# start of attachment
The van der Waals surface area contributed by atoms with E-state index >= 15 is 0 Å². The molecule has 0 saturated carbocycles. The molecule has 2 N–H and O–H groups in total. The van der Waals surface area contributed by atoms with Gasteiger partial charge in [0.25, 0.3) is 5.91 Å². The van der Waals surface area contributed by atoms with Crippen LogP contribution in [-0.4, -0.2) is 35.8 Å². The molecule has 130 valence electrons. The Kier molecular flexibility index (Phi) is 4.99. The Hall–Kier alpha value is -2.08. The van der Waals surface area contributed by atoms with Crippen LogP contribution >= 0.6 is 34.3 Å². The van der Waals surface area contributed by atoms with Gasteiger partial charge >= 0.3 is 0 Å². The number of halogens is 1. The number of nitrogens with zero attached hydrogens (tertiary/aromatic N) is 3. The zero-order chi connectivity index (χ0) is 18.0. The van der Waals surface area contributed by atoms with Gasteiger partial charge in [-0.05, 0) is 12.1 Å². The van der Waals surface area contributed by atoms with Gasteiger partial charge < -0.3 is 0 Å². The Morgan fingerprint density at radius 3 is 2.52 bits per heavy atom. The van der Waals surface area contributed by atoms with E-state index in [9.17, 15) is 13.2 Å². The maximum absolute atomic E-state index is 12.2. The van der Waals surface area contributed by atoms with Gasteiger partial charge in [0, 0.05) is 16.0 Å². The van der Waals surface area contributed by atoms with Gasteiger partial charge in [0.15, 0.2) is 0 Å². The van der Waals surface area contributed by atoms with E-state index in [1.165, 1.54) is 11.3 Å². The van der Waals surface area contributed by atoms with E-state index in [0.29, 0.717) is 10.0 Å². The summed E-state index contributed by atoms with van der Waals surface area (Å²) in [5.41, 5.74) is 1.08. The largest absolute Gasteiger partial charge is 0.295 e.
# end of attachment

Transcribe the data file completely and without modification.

The van der Waals surface area contributed by atoms with E-state index >= 15 is 0 Å². The molecule has 0 saturated carbocycles. The molecule has 2 N–H and O–H groups in total. The van der Waals surface area contributed by atoms with Gasteiger partial charge in [0.25, 0.3) is 5.91 Å². The van der Waals surface area contributed by atoms with Crippen LogP contribution in [-0.4, -0.2) is 35.8 Å². The molecule has 130 valence electrons. The Kier molecular flexibility index (Phi) is 4.99. The Hall–Kier alpha value is -2.08. The van der Waals surface area contributed by atoms with Crippen LogP contribution >= 0.6 is 34.3 Å². The van der Waals surface area contributed by atoms with Gasteiger partial charge >= 0.3 is 0 Å². The number of halogens is 1. The number of nitrogens with zero attached hydrogens (tertiary/aromatic N) is 3. The zero-order chi connectivity index (χ0) is 18.0. The van der Waals surface area contributed by atoms with Gasteiger partial charge in [-0.05, 0) is 12.1 Å². The van der Waals surface area contributed by atoms with Gasteiger partial charge < -0.3 is 0 Å². The Morgan fingerprint density at radius 3 is 2.52 bits per heavy atom. The van der Waals surface area contributed by atoms with E-state index in [9.17, 15) is 13.2 Å². The maximum absolute atomic E-state index is 12.2. The van der Waals surface area contributed by atoms with Gasteiger partial charge in [0, 0.05) is 16.0 Å². The van der Waals surface area contributed by atoms with Gasteiger partial charge in [0.15, 0.2) is 0 Å². The van der Waals surface area contributed by atoms with E-state index in [1.165, 1.54) is 11.3 Å². The van der Waals surface area contributed by atoms with E-state index in [0.29, 0.717) is 10.0 Å². The summed E-state index contributed by atoms with van der Waals surface area (Å²) in [5.41, 5.74) is 1.08. The largest absolute Gasteiger partial charge is 0.295 e.